Transcript: Two steps forward? Making accessibility easier.

Matthew Deeprose: Hi everyone! I'm Matthew Deeprose from the University of Southampton. I'm going to share two topics in the next five minutes:

  • Making accessible use of a brand colour scheme easier and
  • removing friction on the accessibility checking process in Office.

Starting with brand colour contrast made easy. Now, I'm assuming that most of you will know all about colour contrast and accessibility but just in case…

In the WebAIM survey of a million web pages, the most persistent accessibility issue was low contrast text. What do we mean by that?

Here I'm sharing nine boxes in rows of three. Each box has a different coloured background and white or black text. The top row is harder to read because the colour of the text has low contrast to the background colour. The bottom row is easier to read, the text colour has higher contrast with the background colour. But what about this middle row? Some might find it easy to read, some may disagree.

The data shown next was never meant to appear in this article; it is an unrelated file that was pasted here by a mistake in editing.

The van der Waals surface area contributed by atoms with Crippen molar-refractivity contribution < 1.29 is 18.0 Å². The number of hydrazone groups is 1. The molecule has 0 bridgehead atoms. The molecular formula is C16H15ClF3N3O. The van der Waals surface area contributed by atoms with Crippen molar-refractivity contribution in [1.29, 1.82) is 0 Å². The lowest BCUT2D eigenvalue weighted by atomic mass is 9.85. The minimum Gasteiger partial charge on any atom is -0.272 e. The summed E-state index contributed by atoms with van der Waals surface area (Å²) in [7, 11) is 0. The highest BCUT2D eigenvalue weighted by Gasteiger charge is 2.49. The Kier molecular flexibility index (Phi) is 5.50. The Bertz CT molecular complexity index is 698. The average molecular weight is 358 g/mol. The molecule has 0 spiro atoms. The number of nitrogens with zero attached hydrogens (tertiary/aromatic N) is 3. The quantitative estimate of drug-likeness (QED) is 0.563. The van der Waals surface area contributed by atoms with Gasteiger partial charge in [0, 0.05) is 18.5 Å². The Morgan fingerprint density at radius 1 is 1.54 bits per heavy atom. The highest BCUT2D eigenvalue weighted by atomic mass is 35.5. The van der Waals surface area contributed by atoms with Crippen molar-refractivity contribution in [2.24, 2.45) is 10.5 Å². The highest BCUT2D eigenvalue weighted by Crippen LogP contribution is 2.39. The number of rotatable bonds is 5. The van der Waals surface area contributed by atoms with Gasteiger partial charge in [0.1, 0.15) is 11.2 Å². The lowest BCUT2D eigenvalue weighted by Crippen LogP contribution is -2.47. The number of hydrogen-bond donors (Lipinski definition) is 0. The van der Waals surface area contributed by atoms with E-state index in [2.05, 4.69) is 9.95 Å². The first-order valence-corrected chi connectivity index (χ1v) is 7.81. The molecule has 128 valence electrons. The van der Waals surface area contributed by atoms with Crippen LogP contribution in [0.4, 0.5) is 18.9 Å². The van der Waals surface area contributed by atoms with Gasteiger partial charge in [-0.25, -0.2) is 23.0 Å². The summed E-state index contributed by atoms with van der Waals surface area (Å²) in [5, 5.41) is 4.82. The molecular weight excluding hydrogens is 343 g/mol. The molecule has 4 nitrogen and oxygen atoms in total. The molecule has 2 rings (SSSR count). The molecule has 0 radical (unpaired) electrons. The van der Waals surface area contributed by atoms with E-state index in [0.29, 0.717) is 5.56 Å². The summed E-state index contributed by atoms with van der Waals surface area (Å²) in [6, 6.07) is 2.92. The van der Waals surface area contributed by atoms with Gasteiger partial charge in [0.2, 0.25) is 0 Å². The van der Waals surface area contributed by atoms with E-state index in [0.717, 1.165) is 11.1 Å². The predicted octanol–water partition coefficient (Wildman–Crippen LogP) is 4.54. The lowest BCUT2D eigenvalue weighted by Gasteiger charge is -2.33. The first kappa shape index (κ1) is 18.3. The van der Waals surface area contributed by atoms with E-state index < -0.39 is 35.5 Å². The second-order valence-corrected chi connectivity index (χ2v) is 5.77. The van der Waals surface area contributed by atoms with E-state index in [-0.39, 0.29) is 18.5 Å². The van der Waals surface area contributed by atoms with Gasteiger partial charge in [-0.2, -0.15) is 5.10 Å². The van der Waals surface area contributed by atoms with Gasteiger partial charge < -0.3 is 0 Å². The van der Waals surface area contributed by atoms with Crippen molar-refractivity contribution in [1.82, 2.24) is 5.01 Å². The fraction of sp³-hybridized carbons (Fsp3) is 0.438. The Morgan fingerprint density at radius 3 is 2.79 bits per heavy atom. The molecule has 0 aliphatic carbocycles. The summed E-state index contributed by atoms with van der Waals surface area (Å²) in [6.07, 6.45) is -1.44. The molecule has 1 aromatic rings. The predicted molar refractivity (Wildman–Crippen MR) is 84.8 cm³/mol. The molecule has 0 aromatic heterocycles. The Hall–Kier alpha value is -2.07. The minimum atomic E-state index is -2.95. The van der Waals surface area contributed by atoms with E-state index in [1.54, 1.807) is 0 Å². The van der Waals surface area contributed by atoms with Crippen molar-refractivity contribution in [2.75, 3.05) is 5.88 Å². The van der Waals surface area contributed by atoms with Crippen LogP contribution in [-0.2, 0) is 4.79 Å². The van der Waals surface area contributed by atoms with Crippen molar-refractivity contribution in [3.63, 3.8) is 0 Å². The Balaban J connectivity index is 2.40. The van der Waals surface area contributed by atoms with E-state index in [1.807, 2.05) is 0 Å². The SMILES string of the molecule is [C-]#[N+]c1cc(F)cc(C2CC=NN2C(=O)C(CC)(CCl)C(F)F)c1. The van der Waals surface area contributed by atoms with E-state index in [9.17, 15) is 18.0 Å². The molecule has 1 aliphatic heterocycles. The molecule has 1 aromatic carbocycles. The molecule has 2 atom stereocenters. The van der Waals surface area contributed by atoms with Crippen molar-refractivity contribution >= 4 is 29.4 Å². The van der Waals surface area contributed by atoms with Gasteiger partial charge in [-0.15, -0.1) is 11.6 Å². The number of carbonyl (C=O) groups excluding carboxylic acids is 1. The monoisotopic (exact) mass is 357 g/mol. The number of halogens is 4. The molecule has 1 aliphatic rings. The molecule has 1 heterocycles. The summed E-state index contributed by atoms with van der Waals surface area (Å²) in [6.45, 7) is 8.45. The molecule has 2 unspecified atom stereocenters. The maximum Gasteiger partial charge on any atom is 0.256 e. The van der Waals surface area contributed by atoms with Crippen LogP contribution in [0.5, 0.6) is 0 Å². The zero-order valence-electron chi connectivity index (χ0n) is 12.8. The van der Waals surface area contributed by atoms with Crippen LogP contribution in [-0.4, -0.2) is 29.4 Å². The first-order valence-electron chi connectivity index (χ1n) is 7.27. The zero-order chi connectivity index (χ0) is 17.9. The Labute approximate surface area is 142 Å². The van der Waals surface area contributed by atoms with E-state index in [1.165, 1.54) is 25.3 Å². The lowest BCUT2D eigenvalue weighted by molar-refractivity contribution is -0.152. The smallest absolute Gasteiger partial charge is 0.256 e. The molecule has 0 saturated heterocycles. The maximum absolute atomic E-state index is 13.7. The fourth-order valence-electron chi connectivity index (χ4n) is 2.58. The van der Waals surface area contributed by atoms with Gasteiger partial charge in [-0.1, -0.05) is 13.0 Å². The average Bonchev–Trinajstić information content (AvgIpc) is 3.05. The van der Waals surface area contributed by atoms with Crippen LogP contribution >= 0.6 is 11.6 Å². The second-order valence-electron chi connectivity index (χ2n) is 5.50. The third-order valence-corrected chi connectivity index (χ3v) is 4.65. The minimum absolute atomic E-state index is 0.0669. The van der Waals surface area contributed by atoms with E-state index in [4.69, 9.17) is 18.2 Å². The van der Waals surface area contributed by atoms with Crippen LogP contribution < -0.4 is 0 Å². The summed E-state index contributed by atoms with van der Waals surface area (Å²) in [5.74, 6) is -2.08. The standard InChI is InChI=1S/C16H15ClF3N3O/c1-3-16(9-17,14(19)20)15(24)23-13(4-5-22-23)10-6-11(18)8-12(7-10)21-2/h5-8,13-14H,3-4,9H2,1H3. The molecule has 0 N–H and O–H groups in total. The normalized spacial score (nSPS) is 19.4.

How do we know how much contrast is sufficient? The Web Content Accessibility Guidelines, which I'll shorten to WCAG provide a calculation for assessing colour contrast. The result is a ratio. The higher the number the better.

I've revealed the contrast ratios for these boxes. The top row are all low numbers, below 2:1. Those would all fail. The bottom row are all high numbers all are above seven to one. They would pass because they go well beyond the minimum level of contrast. That middle row are all at 4:1 or lower. These would actually fail the minimum contrast ratio for the presentation of text.

The Web Content Accessibility Guidelines state that contrast ratio 3:1 is the minimum level of contrast for graphical objects like icons. A contrast level of 4.5 to 1 is the minimum for text. 7:1 and higher is the minimum for text when we want to reach the AAA level of accessibility.

For someone new to accessibility this can seem a bit intimidating. If someone just wants to use our colour brand, or our brand colour palette, how can they make accessible choices easily?